The annual conference of Britain’s biggest public sector union, Unison, met last week.
The union faces a new situation after the general election. Its leadership emphasised the need for unity and resistance against the new Tory government. This is welcome and must be built on
The conference took place with huge budget cuts looming just around the corner.
The union’s members face mass job losses, a pay freeze, further privatisation and a major attack on pensions.
These are all part of the coalition government’s savage austerity agenda.
The conference, held in Bournemouth, was angry. at the plans to make workers pay for the crisis.
There was also a desire for unity to strengthen resistance in the face of the planned assault on public services.
Dave Prentis, the union’s general secretary, addressed over 3,000 delegates and observers, just hours after Nick Clegg launched an assault on “gold-plated” public sector pensions.
Prentis sent a message to the government and the employers that the union would fight back. Rounding on the Tories and Lib Dems he rightly pointed out “neither have a mandate for cuts”.
Delegates passed an emergency motion on resisting the cuts backed by the leadership. This stated that the “fiscal costs of the 2008 financial meltdown are being used as the pretext for a concerted onslaught on public provision and welfare entitlements”.
The motion called for “industrial action where necessary to defend our members’ jobs, pay, pensions and working conditions”.
Prentis signalled a green light for Unison branches to hold industrial action ballots to defend jobs. And he told delegates that if Clegg, “who claimed expenses for a biscuit tin”, attacked pensions “we will ballot for national industrial action.”
Prentis also said Unison will work with other unions to defend public services.
Delegates, wanting to see the union give a clear lead for a fightback, welcomed his stance.
Much of the discussion was over how to translate this into action.
One key debate took pace over the local government pension scheme (LGPS).
As one delegate pointed out “the vultures are gathering over the LPGS.” The union leadership put forward a motion that pointed out the scheme’s financial strength – receiving an income of £10.2 billion in 2008-9 while only paying out £5.6 billion in benefits.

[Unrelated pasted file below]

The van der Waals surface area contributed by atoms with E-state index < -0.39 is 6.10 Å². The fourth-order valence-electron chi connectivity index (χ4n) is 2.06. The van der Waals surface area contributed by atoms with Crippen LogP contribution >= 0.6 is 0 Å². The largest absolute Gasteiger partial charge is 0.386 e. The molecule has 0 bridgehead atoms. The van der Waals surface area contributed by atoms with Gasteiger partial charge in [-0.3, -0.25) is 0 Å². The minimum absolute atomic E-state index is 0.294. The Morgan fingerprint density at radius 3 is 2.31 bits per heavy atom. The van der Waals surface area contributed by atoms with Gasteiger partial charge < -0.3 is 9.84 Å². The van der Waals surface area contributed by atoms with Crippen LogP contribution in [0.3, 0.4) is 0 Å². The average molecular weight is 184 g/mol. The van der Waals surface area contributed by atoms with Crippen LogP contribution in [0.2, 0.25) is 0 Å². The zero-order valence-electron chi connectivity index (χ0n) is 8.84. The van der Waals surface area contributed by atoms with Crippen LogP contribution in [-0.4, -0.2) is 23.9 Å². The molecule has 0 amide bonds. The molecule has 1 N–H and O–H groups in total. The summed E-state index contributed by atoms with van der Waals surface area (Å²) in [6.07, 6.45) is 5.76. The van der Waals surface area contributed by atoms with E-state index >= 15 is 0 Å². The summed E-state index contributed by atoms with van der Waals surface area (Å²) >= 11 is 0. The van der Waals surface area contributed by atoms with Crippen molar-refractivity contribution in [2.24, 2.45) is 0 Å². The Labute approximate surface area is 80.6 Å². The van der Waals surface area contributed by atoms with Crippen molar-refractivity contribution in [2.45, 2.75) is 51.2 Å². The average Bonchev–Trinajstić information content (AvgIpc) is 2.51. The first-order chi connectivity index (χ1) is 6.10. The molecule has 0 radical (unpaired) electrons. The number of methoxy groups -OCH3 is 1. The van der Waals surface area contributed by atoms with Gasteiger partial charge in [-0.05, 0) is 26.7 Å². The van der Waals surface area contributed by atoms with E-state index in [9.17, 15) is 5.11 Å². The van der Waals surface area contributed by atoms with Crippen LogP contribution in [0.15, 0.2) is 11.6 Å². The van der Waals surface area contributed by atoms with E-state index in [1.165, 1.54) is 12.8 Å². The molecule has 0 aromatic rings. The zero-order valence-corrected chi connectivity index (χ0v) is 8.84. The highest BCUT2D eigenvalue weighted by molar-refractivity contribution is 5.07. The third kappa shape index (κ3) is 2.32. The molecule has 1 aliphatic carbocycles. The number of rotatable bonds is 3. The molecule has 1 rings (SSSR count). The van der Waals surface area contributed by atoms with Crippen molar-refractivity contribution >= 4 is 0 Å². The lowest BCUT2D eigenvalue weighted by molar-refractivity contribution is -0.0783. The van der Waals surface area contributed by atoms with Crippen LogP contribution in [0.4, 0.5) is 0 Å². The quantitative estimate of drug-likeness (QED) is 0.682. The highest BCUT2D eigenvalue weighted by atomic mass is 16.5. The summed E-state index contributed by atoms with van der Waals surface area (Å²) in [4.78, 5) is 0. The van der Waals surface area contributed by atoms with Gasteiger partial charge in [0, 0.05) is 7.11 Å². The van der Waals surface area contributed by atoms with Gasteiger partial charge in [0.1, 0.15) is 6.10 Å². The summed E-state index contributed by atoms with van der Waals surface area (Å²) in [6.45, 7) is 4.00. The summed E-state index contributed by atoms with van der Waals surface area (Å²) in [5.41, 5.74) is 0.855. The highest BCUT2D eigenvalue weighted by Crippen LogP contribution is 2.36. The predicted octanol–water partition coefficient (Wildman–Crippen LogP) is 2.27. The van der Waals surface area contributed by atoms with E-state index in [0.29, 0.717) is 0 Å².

The union leadership hopes that its proposed efficiency reforms to the pension fund will stop politicians attacking the scheme.
But a fight over pensions will be hard to avoid.
And delegates also had some reservations about the proposed changes to the scheme, especially moves to centralise the 101 existing schemes into one each for England, Wales and Scotland.
A delegate from Southwark said, “If there are fewer pensions schemes then there is less possibility of members getting involved in their running”.
The union leadership supported an amendment from Knowsley branch in Merseyside calling for co-ordinated strike action if other public sector pensions schemes are attacked.
This call was echoed by delegates from the floor. Steven Ellis from Ealing Unison told conference, “Dave Prentis is right – if Clegg comes after our pensions, we need national strike action.
“We should link up with other unions. All public sector pension schemes are under attack.
“It’s happening elsewhere in Europe – we need some of that spirit here.”
John McLoughlin from Tower Hamlets Unison added, “It’s not if, but when there will be an attack on pensions. They say they are unaffordable.
“Yet all the public sector schemes combined cost £4.1 billion last year, while the richest 1 percent receive £10 billion a year in tax relief on their pensions.”
“Pensions unite us across the public sector.
“We saw our strength during the pension strikes in 2006, when we forced the government to retreat.”
Some delegates, backed by sections of the leadership, argued that the best way to fight attacks on public services was to focus on increasing union membership, or “density”.
But as John pointed out, “When we fight back, people flock to join the union. That’s how you build union density.”
The determination of Unison members to fight was summed up by one delegate who said, “Our pensions are not gold-plated.
“But if they attack them, they’ll find they are armour-plated.”
Dave Prentis’s call for action is welcome and makes winning the argument for a fightback across the 1.3 million members of the union easier.
The challenge for activists is to build on this, and to ensure the mood of anger is turned into action. The union leadership must be held to its promise for serious resistance.
Local branch activists need to fight every cut, and the union nationally needs to give the go-ahead to strike ballots for any branch wanting to take action.
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